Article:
Major Section: MISCELLANEOUS
Attachments provide a way to execute constrained functions. But in some cases, ACL2 will not permit such execution. We discuss this issue briefly here. For more information about attachments, see defattach.
We illustrate this issue with the following example, discussed below.
(encapsulate () (defstub foo () t) (defn foo-impl-1 () t) (defattach foo foo-impl-1) (defn foo-impl-2 () nil) (local (defattach foo foo-impl-2)) (defmacro mac () (foo)) ; nil in the first pass, t in the second pass (defun bar () (mac)) ; nil in the first pass, t in the second pass (defthm bar-is-nil (equal (bar) nil)) )
Here, a non-executable function
foo is introduced with no constraints,
and is provided two contradictory implementations,
foo-impl-2. A function,
bar, is defined using a macro,
whose expansion depends on which of
foo. If ACL2 were to allow this, then as indicated by the
(bar) would be defined to be
nil on the first pass of
encapsulate form, where
foo is attached to
(bar) would be defined to be
t on the second pass, where
foo-impl-1 because the second
defattach call is
local. Thus, after execution of the
would be provably equal to
t even though there would be a theorem,
bar-is-nil -- proved during the first pass of the
Fortunately, ACL2 does not permit this to happen. The example above produces the following output.
ACL2 !>>(DEFUN BAR NIL (MAC)) ACL2 Error in ( DEFUN BAR ...): In the attempt to macroexpand the form (MAC), evaluation of the macro body caused the following error: ACL2 cannot ev the call of undefined function FOO on argument list: NIL Note that because of logical considerations, attachments (including FOO-IMPL-2) must not be called in this context.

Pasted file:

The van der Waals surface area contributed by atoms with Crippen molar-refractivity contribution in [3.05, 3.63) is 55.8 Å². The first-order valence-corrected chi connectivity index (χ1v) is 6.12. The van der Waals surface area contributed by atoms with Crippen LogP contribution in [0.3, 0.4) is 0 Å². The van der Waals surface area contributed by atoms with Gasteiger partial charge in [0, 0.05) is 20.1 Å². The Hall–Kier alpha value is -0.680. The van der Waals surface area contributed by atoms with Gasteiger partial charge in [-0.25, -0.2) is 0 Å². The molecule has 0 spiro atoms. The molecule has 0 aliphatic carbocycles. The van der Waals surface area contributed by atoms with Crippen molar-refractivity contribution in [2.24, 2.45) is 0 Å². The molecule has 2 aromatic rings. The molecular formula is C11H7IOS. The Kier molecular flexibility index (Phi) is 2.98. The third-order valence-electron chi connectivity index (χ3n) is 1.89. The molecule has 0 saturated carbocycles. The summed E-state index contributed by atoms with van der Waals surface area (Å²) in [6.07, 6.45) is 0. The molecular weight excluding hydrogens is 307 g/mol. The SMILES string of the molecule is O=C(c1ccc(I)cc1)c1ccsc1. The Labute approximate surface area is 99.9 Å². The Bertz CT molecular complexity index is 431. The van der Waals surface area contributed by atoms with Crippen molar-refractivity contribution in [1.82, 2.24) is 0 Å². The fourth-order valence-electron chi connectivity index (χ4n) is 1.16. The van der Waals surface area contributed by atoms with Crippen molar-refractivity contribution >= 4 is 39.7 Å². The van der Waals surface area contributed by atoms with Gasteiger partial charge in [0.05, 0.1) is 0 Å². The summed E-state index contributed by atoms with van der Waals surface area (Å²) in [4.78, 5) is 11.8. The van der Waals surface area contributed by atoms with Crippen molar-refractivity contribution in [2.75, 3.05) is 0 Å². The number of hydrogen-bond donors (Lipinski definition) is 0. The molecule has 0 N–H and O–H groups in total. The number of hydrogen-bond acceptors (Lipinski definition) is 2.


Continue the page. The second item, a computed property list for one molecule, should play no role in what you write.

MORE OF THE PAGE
We see, then, the importance of disallowing evaluation using attachments during macroexpansion. ACL2 is careful to avoid attachments in situations, like this one, where using attachments could be unsound.
We conclude with an example illustrating how
make-event can be used to
work around the refusal of ACL2 to use attachments during macroexpansion.
The idea is that
make-event expansions are stored, and this avoids the
local attachments. In particular, for the example below, the
defattach affects the body of
f2 even though that
local, because the expansion of the corresponding
make-event is saved during the first pass of
full admissibility checks are done. Then even after including the book, the
f2 will be based on the second (
defattach form below.
(in-package "ACL2") (defun body-1 (name formals body) (declare (ignore name)) `(if (consp ,(car formals)) ,body nil)) (defun body-2 (name formals body) (declare (ignore name)) `(if (acl2-numberp ,(car formals)) ,body t)) (defmacro defun+ (name formals body) `(make-event (if (foo) ; attachable stub '(defun ,name ,formals ,(body-1 name formals body)) '(defun ,name ,formals ,(body-2 name formals body))))) ;;; (defun+ f1 (x y) (cons x y)) ; fails because foo has no attachment (defstub foo () t) (defn foo-true () t) (defn foo-false () nil) (defattach foo foo-true) (defun+ f1 (x y) (cons x y)) (local (defattach foo foo-false)) (defun+ f2 (x y) (cons x y)) (assert-event (equal (f1 3 t) nil)) (assert-event (equal (f2 3 t) (cons 3 t)))